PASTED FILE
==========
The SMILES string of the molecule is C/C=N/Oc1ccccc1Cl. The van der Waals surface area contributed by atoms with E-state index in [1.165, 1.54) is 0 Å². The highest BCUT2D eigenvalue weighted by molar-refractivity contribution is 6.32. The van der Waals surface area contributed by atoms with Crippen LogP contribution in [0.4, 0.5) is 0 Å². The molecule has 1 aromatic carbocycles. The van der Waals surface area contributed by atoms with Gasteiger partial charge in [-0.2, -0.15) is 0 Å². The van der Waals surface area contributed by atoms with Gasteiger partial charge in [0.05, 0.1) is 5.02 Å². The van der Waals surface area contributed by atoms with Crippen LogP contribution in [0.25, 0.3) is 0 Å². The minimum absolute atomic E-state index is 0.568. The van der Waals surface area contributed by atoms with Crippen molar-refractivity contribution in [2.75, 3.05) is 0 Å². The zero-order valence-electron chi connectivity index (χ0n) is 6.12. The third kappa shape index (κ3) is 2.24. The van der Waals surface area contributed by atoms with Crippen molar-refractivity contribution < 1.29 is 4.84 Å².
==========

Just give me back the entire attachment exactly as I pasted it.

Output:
The SMILES string of the molecule is C/C=N/Oc1ccccc1Cl. The van der Waals surface area contributed by atoms with E-state index in [1.165, 1.54) is 0 Å². The highest BCUT2D eigenvalue weighted by molar-refractivity contribution is 6.32. The van der Waals surface area contributed by atoms with Crippen LogP contribution in [0.4, 0.5) is 0 Å². The molecule has 1 aromatic carbocycles. The van der Waals surface area contributed by atoms with Gasteiger partial charge in [-0.2, -0.15) is 0 Å². The van der Waals surface area contributed by atoms with Gasteiger partial charge in [0.05, 0.1) is 5.02 Å². The van der Waals surface area contributed by atoms with Crippen LogP contribution in [0.25, 0.3) is 0 Å². The minimum absolute atomic E-state index is 0.568. The van der Waals surface area contributed by atoms with Crippen molar-refractivity contribution in [2.75, 3.05) is 0 Å². The zero-order valence-electron chi connectivity index (χ0n) is 6.12. The third kappa shape index (κ3) is 2.24. The van der Waals surface area contributed by atoms with Crippen molar-refractivity contribution < 1.29 is 4.84 Å².